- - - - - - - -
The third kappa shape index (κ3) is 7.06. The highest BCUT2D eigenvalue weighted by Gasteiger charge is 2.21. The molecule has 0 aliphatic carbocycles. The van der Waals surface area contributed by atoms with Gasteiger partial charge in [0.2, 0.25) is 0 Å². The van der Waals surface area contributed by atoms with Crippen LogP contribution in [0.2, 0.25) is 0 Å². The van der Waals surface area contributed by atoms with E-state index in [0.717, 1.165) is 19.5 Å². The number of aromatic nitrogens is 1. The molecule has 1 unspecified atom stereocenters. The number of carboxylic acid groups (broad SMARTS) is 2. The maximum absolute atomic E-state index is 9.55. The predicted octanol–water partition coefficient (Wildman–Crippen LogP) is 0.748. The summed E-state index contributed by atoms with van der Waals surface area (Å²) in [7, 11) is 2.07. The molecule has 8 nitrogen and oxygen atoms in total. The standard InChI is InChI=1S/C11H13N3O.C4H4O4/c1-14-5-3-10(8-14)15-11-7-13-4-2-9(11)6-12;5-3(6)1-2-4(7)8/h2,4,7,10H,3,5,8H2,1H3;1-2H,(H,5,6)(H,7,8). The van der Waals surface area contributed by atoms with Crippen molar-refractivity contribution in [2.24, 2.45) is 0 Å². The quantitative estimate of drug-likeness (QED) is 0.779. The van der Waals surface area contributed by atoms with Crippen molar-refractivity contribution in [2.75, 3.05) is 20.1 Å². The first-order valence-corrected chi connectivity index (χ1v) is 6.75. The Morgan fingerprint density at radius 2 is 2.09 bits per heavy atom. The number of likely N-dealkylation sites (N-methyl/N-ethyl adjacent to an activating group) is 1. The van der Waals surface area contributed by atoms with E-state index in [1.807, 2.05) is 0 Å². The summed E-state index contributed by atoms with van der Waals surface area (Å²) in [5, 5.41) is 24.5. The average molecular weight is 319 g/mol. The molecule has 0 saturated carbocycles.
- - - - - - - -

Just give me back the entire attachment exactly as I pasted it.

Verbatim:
The third kappa shape index (κ3) is 7.06. The highest BCUT2D eigenvalue weighted by Gasteiger charge is 2.21. The molecule has 0 aliphatic carbocycles. The van der Waals surface area contributed by atoms with Gasteiger partial charge in [0.2, 0.25) is 0 Å². The van der Waals surface area contributed by atoms with Crippen LogP contribution in [0.2, 0.25) is 0 Å². The van der Waals surface area contributed by atoms with E-state index in [0.717, 1.165) is 19.5 Å². The number of aromatic nitrogens is 1. The molecule has 1 unspecified atom stereocenters. The number of carboxylic acid groups (broad SMARTS) is 2. The maximum absolute atomic E-state index is 9.55. The predicted octanol–water partition coefficient (Wildman–Crippen LogP) is 0.748. The summed E-state index contributed by atoms with van der Waals surface area (Å²) in [7, 11) is 2.07. The molecule has 8 nitrogen and oxygen atoms in total. The standard InChI is InChI=1S/C11H13N3O.C4H4O4/c1-14-5-3-10(8-14)15-11-7-13-4-2-9(11)6-12;5-3(6)1-2-4(7)8/h2,4,7,10H,3,5,8H2,1H3;1-2H,(H,5,6)(H,7,8). The van der Waals surface area contributed by atoms with Crippen molar-refractivity contribution in [2.24, 2.45) is 0 Å². The quantitative estimate of drug-likeness (QED) is 0.779. The van der Waals surface area contributed by atoms with Crippen molar-refractivity contribution in [2.75, 3.05) is 20.1 Å². The first-order valence-corrected chi connectivity index (χ1v) is 6.75. The Morgan fingerprint density at radius 2 is 2.09 bits per heavy atom. The number of likely N-dealkylation sites (N-methyl/N-ethyl adjacent to an activating group) is 1. The van der Waals surface area contributed by atoms with E-state index in [1.807, 2.05) is 0 Å². The summed E-state index contributed by atoms with van der Waals surface area (Å²) in [5, 5.41) is 24.5. The average molecular weight is 319 g/mol. The molecule has 0 saturated carbocycles.